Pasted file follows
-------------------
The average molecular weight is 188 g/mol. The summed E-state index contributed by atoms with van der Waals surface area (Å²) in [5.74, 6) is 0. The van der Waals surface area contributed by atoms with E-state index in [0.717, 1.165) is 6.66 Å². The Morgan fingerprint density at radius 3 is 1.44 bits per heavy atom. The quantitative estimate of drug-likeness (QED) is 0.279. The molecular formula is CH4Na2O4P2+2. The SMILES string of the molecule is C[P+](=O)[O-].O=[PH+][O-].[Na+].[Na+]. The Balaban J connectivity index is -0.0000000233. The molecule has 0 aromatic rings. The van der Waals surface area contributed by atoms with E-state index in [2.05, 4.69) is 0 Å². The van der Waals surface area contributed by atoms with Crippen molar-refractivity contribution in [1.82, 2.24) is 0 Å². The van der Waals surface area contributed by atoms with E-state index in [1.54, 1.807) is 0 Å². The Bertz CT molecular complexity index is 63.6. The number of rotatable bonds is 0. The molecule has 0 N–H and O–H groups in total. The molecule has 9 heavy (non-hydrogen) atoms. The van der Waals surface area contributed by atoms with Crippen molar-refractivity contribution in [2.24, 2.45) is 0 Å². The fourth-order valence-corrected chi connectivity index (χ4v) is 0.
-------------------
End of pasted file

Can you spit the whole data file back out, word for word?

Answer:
The average molecular weight is 188 g/mol. The summed E-state index contributed by atoms with van der Waals surface area (Å²) in [5.74, 6) is 0. The van der Waals surface area contributed by atoms with E-state index in [0.717, 1.165) is 6.66 Å². The Morgan fingerprint density at radius 3 is 1.44 bits per heavy atom. The quantitative estimate of drug-likeness (QED) is 0.279. The molecular formula is CH4Na2O4P2+2. The SMILES string of the molecule is C[P+](=O)[O-].O=[PH+][O-].[Na+].[Na+]. The Balaban J connectivity index is -0.0000000233. The molecule has 0 aromatic rings. The van der Waals surface area contributed by atoms with E-state index in [2.05, 4.69) is 0 Å². The van der Waals surface area contributed by atoms with Crippen molar-refractivity contribution in [1.82, 2.24) is 0 Å². The van der Waals surface area contributed by atoms with E-state index in [1.54, 1.807) is 0 Å². The Bertz CT molecular complexity index is 63.6. The number of rotatable bonds is 0. The molecule has 0 N–H and O–H groups in total. The molecule has 9 heavy (non-hydrogen) atoms. The van der Waals surface area contributed by atoms with Crippen molar-refractivity contribution in [2.24, 2.45) is 0 Å². The fourth-order valence-corrected chi connectivity index (χ4v) is 0.